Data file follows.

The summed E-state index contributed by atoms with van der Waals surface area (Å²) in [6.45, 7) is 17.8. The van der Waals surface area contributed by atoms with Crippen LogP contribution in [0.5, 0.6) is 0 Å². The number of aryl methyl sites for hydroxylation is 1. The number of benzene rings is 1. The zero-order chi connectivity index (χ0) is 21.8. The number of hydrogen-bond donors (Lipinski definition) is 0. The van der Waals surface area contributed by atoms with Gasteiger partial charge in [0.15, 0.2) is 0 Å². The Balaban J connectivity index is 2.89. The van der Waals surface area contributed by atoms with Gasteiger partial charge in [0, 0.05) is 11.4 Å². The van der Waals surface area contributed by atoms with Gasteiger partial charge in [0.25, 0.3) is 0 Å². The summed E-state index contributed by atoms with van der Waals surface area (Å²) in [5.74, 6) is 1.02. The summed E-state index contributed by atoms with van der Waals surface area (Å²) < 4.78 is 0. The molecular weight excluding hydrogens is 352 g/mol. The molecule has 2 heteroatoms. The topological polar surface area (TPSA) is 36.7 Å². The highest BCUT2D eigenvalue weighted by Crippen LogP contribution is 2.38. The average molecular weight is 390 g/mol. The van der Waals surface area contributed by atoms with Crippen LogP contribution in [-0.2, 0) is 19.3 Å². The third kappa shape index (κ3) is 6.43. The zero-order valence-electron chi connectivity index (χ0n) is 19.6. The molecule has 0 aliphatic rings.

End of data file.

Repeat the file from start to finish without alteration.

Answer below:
The summed E-state index contributed by atoms with van der Waals surface area (Å²) in [6.45, 7) is 17.8. The van der Waals surface area contributed by atoms with Crippen LogP contribution in [0.5, 0.6) is 0 Å². The number of aryl methyl sites for hydroxylation is 1. The number of benzene rings is 1. The zero-order chi connectivity index (χ0) is 21.8. The number of hydrogen-bond donors (Lipinski definition) is 0. The van der Waals surface area contributed by atoms with Gasteiger partial charge in [0.15, 0.2) is 0 Å². The Balaban J connectivity index is 2.89. The van der Waals surface area contributed by atoms with Gasteiger partial charge in [0, 0.05) is 11.4 Å². The van der Waals surface area contributed by atoms with Gasteiger partial charge in [0.25, 0.3) is 0 Å². The summed E-state index contributed by atoms with van der Waals surface area (Å²) in [5.74, 6) is 1.02. The summed E-state index contributed by atoms with van der Waals surface area (Å²) < 4.78 is 0. The molecular weight excluding hydrogens is 352 g/mol. The molecule has 2 heteroatoms. The topological polar surface area (TPSA) is 36.7 Å². The highest BCUT2D eigenvalue weighted by Crippen LogP contribution is 2.38. The average molecular weight is 390 g/mol. The van der Waals surface area contributed by atoms with Crippen LogP contribution in [-0.2, 0) is 19.3 Å². The third kappa shape index (κ3) is 6.43. The zero-order valence-electron chi connectivity index (χ0n) is 19.6. The molecule has 0 aliphatic rings.